Revisiting the Manzi-Chait

Reading Tyler Cowen’s take on the debate between Jon Chait and Jim Manzi about growth rates in Europe, I’m struck by the inability of the smarter kind of right-of-center commentator to type the sentence “the thing that Jim Manzi wrote, that Jon Chait said was false, is in fact false.” Instead there’s an immediate desire to shift the terrain to some other points of comparison.

The general structure of these arguments goes like this:

  1. Rightwinger A: Your liberal policies will saddle America with Europe’s slow growth rates!
  2. Liberal: Actually, Europe’s growth rates aren’t slow.
  3. Rightwinger B: The US and Europe are different in all kinds of ways, your comparison is invalid!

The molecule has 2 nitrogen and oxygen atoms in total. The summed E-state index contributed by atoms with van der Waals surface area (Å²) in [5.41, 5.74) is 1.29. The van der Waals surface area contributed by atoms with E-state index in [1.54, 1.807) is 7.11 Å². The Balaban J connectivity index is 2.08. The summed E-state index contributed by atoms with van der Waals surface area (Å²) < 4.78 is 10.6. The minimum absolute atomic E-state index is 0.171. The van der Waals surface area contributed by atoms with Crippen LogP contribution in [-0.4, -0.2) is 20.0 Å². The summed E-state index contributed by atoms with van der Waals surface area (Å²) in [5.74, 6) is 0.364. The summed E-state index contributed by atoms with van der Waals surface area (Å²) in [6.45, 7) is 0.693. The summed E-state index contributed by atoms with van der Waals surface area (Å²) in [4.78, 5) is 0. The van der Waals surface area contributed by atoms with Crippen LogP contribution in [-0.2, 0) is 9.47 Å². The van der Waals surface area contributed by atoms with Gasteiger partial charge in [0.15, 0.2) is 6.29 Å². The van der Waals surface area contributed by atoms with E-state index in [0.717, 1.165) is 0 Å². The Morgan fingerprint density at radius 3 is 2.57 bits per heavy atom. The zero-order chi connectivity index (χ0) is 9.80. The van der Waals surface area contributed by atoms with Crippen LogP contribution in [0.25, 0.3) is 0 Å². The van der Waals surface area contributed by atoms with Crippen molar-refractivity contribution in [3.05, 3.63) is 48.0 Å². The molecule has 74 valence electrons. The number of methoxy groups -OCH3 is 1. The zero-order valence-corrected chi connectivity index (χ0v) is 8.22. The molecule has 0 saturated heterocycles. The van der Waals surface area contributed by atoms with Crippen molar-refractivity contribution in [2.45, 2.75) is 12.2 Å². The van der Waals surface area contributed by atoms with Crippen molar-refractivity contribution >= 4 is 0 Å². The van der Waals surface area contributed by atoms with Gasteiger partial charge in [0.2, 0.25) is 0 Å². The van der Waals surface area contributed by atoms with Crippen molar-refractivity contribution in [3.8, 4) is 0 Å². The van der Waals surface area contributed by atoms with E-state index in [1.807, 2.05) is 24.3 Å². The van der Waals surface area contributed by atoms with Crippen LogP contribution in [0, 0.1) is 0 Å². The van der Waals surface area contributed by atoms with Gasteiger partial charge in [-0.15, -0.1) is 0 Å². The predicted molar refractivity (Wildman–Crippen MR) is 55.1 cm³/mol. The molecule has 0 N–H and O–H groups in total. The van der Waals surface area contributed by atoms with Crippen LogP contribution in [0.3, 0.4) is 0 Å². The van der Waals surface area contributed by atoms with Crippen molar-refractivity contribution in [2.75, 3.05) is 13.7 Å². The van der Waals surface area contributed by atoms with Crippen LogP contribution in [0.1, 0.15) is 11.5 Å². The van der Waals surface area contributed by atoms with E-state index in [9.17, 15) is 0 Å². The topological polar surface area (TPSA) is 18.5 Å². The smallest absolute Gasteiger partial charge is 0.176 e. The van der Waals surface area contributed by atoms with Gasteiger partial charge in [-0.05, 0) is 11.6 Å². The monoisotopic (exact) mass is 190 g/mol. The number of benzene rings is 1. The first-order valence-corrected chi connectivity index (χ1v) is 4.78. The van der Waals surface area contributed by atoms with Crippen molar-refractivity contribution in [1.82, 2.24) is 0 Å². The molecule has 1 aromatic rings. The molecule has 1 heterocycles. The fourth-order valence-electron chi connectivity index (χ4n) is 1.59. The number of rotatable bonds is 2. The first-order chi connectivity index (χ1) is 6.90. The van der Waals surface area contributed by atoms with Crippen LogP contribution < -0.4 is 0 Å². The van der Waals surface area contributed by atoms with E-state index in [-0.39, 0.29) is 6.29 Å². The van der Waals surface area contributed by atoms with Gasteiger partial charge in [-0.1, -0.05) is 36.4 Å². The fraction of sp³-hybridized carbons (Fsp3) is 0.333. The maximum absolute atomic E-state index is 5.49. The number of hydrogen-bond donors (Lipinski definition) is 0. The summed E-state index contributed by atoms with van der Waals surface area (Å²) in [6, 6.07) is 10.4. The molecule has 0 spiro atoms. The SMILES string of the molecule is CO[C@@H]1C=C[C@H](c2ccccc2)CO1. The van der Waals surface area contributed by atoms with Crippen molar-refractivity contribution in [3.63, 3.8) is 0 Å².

There’s a problem here, obviously.

It’s very true that it’s hard to conceive of an apples-to-apples comparison of American policy to European policy. I don’t even know how you would specify a hypothetical that properly captures the impact of linguistic diversity on Europe. But the point liberals have to make about this is that there’s no evidence that high tax rates, as such, strange economic growth. Some of the richest countries on earth have the heaviest tax burdens.